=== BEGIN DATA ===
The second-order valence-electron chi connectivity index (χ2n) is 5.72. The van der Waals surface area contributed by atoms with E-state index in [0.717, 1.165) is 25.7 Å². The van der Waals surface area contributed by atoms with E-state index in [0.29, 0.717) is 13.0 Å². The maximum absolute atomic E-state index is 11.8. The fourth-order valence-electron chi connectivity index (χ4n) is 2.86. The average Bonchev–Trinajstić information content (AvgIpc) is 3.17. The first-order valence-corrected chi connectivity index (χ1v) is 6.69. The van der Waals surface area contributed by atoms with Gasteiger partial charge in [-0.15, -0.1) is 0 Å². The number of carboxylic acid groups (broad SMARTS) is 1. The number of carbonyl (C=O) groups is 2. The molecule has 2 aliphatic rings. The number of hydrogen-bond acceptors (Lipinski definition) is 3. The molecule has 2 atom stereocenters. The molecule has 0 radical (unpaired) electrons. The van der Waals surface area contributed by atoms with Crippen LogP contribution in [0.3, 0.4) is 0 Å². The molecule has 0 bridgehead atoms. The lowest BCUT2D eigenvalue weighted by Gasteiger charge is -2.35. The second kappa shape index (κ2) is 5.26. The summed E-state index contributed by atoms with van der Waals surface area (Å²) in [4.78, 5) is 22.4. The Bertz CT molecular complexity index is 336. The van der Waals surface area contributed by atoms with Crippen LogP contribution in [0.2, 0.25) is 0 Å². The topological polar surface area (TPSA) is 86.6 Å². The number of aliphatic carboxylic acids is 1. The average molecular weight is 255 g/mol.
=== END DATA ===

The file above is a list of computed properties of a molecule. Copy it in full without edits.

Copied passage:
The second-order valence-electron chi connectivity index (χ2n) is 5.72. The van der Waals surface area contributed by atoms with E-state index in [0.717, 1.165) is 25.7 Å². The van der Waals surface area contributed by atoms with E-state index in [0.29, 0.717) is 13.0 Å². The maximum absolute atomic E-state index is 11.8. The fourth-order valence-electron chi connectivity index (χ4n) is 2.86. The average Bonchev–Trinajstić information content (AvgIpc) is 3.17. The first-order valence-corrected chi connectivity index (χ1v) is 6.69. The van der Waals surface area contributed by atoms with Gasteiger partial charge in [-0.15, -0.1) is 0 Å². The number of carboxylic acid groups (broad SMARTS) is 1. The number of carbonyl (C=O) groups is 2. The molecule has 2 aliphatic rings. The number of hydrogen-bond acceptors (Lipinski definition) is 3. The molecule has 2 atom stereocenters. The molecule has 0 radical (unpaired) electrons. The van der Waals surface area contributed by atoms with Crippen LogP contribution in [0.3, 0.4) is 0 Å². The molecule has 0 bridgehead atoms. The lowest BCUT2D eigenvalue weighted by Gasteiger charge is -2.35. The second kappa shape index (κ2) is 5.26. The summed E-state index contributed by atoms with van der Waals surface area (Å²) in [4.78, 5) is 22.4. The Bertz CT molecular complexity index is 336. The van der Waals surface area contributed by atoms with Crippen LogP contribution in [0.2, 0.25) is 0 Å². The topological polar surface area (TPSA) is 86.6 Å². The number of aliphatic carboxylic acids is 1. The average molecular weight is 255 g/mol.